As house prices across Australia continue to soar, more first home buyers are getting financial support from their parents. So much so that the Bank of Mum and Dad has been named the ninth largest mortgage lender in Australia. And with average financial contributions at just under $90,000, the amounts parents are contributing are not insignificant.
One of the largest lenders
A growing number of parents are “gifting” the use of the equity in their own homes to cover deposits and other expenses for their children, often as much as 25 per cent of the property purchase price.
Results from a survey undertaken by Digital Finance Analytics (DFA) estimate that just over 60 per cent of first home buyers are receiving financial assistance from their parents, with average contributions amounting to around $90,000, enough for a 20 per cent deposit in most of the country’s postcodes outside of Melbourne and Sydney.
“It may be $10,000, $20,000 or $50,000, but there is definitely a large portion of first home buyers that are getting a hand from mum and dad,” says Martin North, founder of Digital Finance Analytics (DFA).
“It is often just topping up, so that the first home buyer gets to a lower loan-to-valuation ratio, so that they do not have to pay expensive lenders’ mortgage insurance,” he says.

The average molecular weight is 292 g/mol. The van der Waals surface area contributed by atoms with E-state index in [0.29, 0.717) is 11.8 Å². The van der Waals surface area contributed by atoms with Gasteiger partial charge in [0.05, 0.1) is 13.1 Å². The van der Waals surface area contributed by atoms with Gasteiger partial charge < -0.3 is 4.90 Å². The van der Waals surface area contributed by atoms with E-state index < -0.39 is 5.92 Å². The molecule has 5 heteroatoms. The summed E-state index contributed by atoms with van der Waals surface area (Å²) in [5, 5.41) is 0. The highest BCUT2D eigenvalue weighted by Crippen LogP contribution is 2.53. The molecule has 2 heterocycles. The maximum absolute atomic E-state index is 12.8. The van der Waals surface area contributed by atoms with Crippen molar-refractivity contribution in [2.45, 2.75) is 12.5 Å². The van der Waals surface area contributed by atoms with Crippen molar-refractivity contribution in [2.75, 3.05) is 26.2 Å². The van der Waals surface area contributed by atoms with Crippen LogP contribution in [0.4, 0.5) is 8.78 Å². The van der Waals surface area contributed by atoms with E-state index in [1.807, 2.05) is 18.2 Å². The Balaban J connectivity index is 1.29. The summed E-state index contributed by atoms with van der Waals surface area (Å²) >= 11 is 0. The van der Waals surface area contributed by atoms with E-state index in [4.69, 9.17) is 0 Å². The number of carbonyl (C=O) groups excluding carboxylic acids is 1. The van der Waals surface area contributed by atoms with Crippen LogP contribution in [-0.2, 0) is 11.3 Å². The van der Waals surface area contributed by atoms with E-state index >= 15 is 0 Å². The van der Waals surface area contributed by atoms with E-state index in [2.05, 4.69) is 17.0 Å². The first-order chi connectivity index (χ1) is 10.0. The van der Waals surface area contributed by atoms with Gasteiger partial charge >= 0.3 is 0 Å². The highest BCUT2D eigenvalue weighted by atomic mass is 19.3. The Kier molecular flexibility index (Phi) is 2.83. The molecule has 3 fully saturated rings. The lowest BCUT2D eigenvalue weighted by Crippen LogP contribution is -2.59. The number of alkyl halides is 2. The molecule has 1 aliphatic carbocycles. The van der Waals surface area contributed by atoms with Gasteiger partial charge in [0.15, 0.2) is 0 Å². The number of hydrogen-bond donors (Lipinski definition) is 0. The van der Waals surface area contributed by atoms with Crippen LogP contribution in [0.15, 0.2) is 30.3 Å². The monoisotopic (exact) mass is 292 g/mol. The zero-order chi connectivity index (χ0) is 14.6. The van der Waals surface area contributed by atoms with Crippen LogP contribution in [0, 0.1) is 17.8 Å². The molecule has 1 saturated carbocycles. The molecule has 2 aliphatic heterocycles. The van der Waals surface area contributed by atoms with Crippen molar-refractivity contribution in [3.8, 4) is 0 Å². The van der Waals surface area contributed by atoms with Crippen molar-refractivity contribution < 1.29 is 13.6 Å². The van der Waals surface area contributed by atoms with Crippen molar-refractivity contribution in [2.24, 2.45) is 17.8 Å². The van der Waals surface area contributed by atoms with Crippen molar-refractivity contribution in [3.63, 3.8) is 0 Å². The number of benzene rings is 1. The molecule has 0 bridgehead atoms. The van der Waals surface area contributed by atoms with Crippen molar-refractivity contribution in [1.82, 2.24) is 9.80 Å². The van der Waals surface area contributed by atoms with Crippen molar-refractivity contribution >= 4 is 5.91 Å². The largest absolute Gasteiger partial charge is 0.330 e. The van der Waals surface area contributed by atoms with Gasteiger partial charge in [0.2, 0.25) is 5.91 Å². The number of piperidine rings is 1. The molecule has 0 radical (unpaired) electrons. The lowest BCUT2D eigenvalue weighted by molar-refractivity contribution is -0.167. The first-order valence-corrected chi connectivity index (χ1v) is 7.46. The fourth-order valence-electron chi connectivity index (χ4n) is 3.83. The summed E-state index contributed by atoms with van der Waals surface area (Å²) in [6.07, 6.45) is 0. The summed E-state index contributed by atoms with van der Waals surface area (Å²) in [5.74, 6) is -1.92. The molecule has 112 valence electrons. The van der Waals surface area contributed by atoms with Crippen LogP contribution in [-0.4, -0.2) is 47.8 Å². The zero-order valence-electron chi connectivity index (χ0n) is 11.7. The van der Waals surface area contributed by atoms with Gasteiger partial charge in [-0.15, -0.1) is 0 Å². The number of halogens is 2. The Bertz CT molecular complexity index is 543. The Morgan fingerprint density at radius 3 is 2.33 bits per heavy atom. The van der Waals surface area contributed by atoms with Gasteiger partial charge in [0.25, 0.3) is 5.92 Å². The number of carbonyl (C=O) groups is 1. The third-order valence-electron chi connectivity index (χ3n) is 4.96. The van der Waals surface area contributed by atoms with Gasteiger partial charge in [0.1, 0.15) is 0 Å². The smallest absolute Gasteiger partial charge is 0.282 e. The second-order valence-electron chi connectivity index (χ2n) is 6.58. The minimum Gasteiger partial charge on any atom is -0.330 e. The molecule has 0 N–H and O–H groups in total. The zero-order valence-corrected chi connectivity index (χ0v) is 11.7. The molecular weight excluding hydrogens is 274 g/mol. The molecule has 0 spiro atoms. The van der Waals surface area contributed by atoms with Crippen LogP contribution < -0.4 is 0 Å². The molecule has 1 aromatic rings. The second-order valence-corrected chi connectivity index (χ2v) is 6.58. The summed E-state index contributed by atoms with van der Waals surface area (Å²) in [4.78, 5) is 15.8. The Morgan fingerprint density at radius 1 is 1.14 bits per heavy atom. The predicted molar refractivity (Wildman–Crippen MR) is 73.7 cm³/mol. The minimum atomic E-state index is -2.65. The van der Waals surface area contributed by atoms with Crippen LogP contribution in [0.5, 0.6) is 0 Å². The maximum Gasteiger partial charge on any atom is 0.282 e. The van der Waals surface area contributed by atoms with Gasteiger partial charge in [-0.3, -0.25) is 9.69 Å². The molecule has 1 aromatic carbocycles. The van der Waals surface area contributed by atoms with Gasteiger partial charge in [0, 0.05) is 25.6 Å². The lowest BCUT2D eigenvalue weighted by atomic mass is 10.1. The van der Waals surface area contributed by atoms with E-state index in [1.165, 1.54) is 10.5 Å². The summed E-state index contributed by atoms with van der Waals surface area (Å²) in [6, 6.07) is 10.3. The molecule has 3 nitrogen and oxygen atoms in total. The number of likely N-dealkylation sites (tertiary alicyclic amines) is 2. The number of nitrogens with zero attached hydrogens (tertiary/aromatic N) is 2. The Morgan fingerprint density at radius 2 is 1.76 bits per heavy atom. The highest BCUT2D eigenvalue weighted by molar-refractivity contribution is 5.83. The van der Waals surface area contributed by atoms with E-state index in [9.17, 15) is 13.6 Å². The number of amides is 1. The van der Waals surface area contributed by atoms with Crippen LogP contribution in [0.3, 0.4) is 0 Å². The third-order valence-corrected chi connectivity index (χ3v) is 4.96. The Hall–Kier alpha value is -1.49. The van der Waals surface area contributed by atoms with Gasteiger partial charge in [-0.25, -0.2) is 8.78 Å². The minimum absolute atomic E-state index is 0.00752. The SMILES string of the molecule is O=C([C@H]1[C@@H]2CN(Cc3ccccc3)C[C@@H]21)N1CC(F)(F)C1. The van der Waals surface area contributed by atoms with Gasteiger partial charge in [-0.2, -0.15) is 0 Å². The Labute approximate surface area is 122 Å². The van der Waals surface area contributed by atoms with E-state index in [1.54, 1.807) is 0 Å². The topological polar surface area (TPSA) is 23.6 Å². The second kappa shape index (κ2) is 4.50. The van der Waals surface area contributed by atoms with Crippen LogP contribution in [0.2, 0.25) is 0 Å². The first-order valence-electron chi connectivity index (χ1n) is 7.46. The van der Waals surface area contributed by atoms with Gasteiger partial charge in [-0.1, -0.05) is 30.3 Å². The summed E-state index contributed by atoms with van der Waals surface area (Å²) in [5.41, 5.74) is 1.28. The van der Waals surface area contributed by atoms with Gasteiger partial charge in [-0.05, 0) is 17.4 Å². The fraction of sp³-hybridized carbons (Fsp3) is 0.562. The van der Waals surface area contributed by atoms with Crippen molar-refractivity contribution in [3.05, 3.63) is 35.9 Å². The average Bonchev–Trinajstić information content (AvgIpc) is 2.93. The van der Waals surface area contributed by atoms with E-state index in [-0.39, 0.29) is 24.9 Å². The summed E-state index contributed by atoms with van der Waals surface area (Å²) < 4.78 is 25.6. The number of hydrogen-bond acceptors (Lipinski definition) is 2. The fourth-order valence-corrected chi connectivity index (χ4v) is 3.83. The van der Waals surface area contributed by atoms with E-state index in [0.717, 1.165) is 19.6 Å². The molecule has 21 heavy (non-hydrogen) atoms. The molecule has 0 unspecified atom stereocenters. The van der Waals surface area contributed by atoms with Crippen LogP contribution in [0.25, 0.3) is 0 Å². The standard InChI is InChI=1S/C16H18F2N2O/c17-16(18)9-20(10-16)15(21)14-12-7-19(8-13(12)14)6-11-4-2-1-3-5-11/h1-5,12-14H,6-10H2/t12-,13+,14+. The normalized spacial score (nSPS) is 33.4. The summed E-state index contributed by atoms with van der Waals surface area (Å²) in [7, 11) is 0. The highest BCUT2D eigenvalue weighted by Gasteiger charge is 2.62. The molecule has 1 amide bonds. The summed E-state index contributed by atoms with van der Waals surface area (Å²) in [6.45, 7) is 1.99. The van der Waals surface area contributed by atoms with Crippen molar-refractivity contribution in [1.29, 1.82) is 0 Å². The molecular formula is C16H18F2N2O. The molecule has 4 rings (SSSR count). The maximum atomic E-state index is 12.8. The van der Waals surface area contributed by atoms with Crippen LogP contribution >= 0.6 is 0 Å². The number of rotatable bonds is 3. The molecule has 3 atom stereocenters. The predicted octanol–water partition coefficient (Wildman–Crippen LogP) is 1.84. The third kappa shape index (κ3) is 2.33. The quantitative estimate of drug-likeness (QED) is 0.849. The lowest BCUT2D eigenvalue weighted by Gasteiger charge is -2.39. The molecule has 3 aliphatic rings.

Lenders’ Mortgage Insurance (LMI) is generally levied on borrowers with a deposit of less than 20 per cent of the property purchase price, to safeguard the lender against any shortfall should a property be repossessed and sold for less than the outstanding mortgage. LMI can amount to several thousand dollars and is often a stumbling block for first home buyers.
Protecting yourself from financial risk
But parents need to ensure that they’re not putting themselves at financial risk for the sake of helping their children buy a first home.
Equity gifts, loans or any other financial arrangements should be properly documented to avoid financial and legal problems that could undermine family relationships. Parental loans also have tax implications, and could impact social security benefits such as the age pension.
And it’s worth noting that a parental contribution may not be enough to get your child’s home loan application over the line. Lenders will still want to know that borrowers can support themselves and repay their mortgage, and that they’ve made an effort to save at least 5 per cent of the deposit themselves.
Before embarking on any financial journey to help your child or family member buy their own first home, it’s vital you seek sound financial and legal advice. Talk to a Mortgage Express mortgage broker about your options for releasing equity to help cover a deposit or other home loan expenses and help your child get a foot onto the property ladder.
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